My Facebook compadre Kingo Gondo, in a comment on a post at my BBFF Stacia’s She Blogged by Night, humorously refers to the annual Oscar tribute event at The Greatest Cable Channel Known to Mankind™ as “31 Days of Annual Repetition.” So even though TCM has their tentative schedule for February up (once again, profuse thanks to Laura at Miscellaneous Musings for passing along the word to little ol’ me) this “Coming Distractions” post is going to be relatively brief. For those of you just joining us, every year at this time Turner Classic Movies pulls out of the mothballs movie classics that either won or were nominated for Academy Awards, and showcases them in February (and part of March, in order to make “31 days”—this year February has an extra day, I should point out). Occasionally—heavy emphasis on occasionally—Tee Cee Em will show a movie that’s either not been present and accounted for in some time or is new to the channel, but for the most part it gives classic movie fans the opportunity to check in with their old favorites while the rest of us are thankful that we’re not missing a whole lot, particularly when our fathers are hypnotized by a World’s Dumbest marathon on TruTV.
There are a few new-to-TCM goodies sprinkled on this year’s lineup, however…and I need to state right off the bat that when I say “new-to-TCM” I really mean movies that I’ve not seen turn up on the channel—keep in mind that I’m working with a handicap because I only started getting Turner Classic Movies on a regular basis after making the big move to Athens, GA in May 2008. (Before that time, the evil cable entity known as
Bombast Comcast in Savannah charged extra to get TCM…something my father refused to accommodate because of his high-minded principles and because he’s notoriously tight with a buck.) So it’s entirely possible that the movies I’ve highlighted here have been on TCM before (and in some cases I have indicated as such)…but for the most part, this is just my first time seeing them on the schedule. For the rest of the Oscar contenders, you can peruse the listings at your leisure and as always, all times are EST and are scheduled to change.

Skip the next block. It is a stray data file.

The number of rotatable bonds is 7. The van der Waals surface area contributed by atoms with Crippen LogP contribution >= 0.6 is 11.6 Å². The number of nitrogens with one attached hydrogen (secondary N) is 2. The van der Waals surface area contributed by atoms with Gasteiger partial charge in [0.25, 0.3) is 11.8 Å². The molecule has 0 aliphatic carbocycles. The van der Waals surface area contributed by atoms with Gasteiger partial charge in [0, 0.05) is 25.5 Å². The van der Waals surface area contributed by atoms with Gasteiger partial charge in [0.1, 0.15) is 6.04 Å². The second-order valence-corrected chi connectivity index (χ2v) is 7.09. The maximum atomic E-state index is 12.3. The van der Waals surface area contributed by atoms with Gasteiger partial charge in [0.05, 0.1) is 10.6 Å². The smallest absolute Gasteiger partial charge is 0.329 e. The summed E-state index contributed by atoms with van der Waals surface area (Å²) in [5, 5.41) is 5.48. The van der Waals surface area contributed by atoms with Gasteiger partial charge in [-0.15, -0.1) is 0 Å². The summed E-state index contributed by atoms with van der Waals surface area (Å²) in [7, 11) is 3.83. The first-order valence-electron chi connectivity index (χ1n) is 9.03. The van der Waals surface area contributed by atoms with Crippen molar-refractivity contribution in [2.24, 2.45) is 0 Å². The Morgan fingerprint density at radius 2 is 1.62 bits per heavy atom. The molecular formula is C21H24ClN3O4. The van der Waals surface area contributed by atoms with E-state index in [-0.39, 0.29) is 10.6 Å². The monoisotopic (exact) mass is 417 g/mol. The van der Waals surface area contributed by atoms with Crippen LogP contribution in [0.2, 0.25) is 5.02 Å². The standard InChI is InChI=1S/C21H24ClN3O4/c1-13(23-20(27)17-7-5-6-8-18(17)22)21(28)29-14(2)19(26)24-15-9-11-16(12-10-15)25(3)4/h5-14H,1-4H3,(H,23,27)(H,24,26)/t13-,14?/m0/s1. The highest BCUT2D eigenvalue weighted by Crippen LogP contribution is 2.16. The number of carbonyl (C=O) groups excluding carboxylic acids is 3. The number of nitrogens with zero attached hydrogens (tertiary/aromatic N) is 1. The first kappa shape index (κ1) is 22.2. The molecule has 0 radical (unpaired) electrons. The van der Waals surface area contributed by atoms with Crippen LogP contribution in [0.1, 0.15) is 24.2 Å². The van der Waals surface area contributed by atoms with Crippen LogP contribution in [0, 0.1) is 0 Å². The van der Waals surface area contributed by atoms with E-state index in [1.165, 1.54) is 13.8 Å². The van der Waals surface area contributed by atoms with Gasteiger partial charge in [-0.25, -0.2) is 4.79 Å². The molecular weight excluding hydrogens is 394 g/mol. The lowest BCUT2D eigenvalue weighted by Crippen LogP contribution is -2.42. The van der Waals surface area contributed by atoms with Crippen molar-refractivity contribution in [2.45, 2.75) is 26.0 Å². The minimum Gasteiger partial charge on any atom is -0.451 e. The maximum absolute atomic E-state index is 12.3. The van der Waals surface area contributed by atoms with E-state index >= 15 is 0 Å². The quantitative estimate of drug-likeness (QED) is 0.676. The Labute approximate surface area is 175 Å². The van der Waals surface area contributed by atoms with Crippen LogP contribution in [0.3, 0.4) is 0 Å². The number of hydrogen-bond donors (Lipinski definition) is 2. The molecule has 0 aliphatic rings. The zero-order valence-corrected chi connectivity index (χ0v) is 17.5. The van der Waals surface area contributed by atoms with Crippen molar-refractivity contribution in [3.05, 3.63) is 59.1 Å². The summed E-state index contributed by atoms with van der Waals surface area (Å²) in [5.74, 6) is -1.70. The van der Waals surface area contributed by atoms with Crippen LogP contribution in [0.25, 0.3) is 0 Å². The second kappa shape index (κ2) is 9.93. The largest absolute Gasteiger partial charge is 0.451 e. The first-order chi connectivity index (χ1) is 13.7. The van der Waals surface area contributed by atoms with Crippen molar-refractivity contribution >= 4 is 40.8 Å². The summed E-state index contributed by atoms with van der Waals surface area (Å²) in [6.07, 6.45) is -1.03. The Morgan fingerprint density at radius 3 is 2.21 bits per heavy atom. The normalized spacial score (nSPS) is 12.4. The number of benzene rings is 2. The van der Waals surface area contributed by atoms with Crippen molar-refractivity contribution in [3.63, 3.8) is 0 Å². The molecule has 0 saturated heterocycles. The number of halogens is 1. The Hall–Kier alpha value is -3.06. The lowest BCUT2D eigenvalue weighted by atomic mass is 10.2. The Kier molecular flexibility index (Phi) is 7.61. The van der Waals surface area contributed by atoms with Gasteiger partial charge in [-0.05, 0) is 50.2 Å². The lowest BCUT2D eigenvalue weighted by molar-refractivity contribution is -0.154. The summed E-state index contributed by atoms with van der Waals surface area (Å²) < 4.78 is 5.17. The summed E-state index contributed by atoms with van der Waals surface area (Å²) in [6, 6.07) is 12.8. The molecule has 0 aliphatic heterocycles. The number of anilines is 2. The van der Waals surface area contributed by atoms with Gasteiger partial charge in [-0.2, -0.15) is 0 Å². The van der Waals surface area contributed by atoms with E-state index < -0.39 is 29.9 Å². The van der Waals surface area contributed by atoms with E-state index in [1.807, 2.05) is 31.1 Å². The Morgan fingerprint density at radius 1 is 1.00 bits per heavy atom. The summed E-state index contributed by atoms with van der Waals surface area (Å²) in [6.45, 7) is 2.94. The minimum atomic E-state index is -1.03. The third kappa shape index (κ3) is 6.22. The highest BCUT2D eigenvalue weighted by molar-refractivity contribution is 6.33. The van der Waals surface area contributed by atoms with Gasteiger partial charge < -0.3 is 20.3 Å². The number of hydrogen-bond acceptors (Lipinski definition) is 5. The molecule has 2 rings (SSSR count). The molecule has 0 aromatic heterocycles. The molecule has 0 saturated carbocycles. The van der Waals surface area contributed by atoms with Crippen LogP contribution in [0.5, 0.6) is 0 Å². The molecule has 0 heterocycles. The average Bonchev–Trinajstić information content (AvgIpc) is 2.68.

(Oh, and just more thing…I learned from Stacia that the once-proud Fox Movie Channel has now turned wanton prostitute, branding itself as “FXM” and showing commercials. Because of this “complete lack of relevance,” as she so rightly describes it, the channel will no longer exist here at TDOY except as a target for my relentless mockery. R.I.P., FMC.)
February 2, Thursday – John Huston’s next-to-penultimate film, Under the Volcano (1984), is scheduled at 3am; I caught this on the Sundance Channel (another cable movie outlet that seems to be satisfied with letting johns look up its dress) a year or two ago and it’s a must-see movie, with a first-rate performance by Albert Finney as a retired dipsomaniac consul in Mexico (TDOY fave Katy Jurado has a nice turn in this one, too).
February 3, Friday – The Invisible Woman (1940) at . No, that’s not a typo—Woman actually earned an Oscar nom for its special effects, and even though this kooky comedy romp has been on TCM before there’s just something appealing about a movie that features John Barrymore, Charlie Ruggles, Oscar Homolka, Ed Brophy, Margaret Hamilton and Shemp Howard in the cast. (This was a favorite of mine as a kid but I have a sneaking suspicion it probably doesn’t hold up as well as I remember.)
February 4, Saturday – Holy Matrimony (1943), . The great Monty Woolley plays a reclusive artist whose plan to assume the identity of his departed servant (Eric Blore) snowballs into complications involving
’s own Gracie Fields. I haven’t seen this one (from what I hear it’s an adventure trying to track it down) but with a cast that includes Laird Cregar, Una O’Connor, Franklin Pangborn, George Zucco and Ethel Griffies it’s one I’ll keep an eye out for. Britain
February 6, Monday – Voice in the Wind (1944), . Another hard-to-find classic (directed by Arthur Ripley) that stars Francis Lederer as a musician whose repressed memory of life under Nazi tyranny returns after an incident in Guadalupe. My Facebook chum Hal Erickson, in writing about this film at AllMovie.com, quotes an anonymous critic who observed that Wind is “one of the pictures that is considered brilliant because everybody dies at the end.” (Thanks for the spoiler warning, Nameless Critic!)
February 8, Wednesday – The most famous film adaptation of State Fair is probably the 1945 version (with Jeanne Crain and Dana Andrews) but my personal favorite is the 1933 original (which will air at 8pm) because…well, because Will Rogers is one of my personal heroes. (This may or may not have been on TCM before; I saw it when it turned up on FMC back in the late 1990s.)